|Author||Robert P. Keep|
|Publication Date||July 1, 2012|
This edition of a part of the Iliad differs from any other which has hitherto appeared in our country, in the amount and variety of the introductory matter which immediately precedes the text; and a few words may seem called for, explaining why this matter has been introduced, and suggesting how it may be most profitably used. The object of the Introduction is to open the way to the study of Homer, by giving the student some idea of Epic Poetry, in general, and information upon the origin, history, and transmission of the Homeric poems, in particular. A sufficient account of Homeric criticism is also given to enable the reader to enter intelligently into the discussion which is wont to arise among educated men when the name Homer is mentioned. The Essay on Scanning has been inserted on account of the difficulty which the writer has observed that his own pupils have always found in learning to scan well. The dactylic hexameter is not usually treated in our Greek grammars as a distinct subject by itself, but boys are ordinarily left to depend entirely upon the metrical knowledge which they have acquired in connection with their study of Vergil.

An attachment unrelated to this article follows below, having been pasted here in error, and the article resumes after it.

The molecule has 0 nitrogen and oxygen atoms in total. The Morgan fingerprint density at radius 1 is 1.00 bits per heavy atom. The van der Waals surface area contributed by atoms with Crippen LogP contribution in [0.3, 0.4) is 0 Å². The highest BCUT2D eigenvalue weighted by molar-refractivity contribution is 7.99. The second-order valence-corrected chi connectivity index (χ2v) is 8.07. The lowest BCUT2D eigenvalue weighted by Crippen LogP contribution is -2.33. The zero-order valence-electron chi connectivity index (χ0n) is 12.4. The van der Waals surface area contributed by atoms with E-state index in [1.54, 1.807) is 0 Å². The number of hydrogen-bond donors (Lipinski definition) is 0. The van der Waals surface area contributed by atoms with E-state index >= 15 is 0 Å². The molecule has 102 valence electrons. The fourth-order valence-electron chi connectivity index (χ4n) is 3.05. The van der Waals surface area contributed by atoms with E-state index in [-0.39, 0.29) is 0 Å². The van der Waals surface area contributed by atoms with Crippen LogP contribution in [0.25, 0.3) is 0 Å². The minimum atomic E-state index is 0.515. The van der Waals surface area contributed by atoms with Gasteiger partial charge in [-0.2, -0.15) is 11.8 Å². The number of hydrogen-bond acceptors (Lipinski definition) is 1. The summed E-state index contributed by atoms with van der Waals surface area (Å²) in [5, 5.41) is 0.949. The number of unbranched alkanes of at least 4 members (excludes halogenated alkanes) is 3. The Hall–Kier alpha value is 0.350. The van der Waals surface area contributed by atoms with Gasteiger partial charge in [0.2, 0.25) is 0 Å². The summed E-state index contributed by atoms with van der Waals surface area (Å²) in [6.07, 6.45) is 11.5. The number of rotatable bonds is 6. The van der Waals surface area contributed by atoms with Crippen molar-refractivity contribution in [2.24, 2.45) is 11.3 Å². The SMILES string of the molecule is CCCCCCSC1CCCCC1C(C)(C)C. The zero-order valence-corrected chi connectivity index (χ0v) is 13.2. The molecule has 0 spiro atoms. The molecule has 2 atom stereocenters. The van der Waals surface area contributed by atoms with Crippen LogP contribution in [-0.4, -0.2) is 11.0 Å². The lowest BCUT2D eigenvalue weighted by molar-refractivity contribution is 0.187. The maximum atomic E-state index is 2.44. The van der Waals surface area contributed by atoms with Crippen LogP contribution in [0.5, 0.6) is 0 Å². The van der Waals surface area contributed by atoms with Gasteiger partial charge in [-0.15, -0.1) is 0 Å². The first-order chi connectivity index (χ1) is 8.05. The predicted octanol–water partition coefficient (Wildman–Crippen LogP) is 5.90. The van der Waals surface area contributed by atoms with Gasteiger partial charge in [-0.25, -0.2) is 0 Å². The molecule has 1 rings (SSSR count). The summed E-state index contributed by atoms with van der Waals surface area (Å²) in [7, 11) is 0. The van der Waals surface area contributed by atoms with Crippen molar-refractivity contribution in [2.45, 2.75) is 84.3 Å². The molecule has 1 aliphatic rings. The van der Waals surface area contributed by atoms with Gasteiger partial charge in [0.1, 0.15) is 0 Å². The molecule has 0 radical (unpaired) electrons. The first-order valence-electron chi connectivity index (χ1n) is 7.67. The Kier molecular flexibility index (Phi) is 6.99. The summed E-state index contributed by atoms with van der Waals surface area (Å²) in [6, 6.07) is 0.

(Typographical errors above are due to OCR software and don't occur in the book.)
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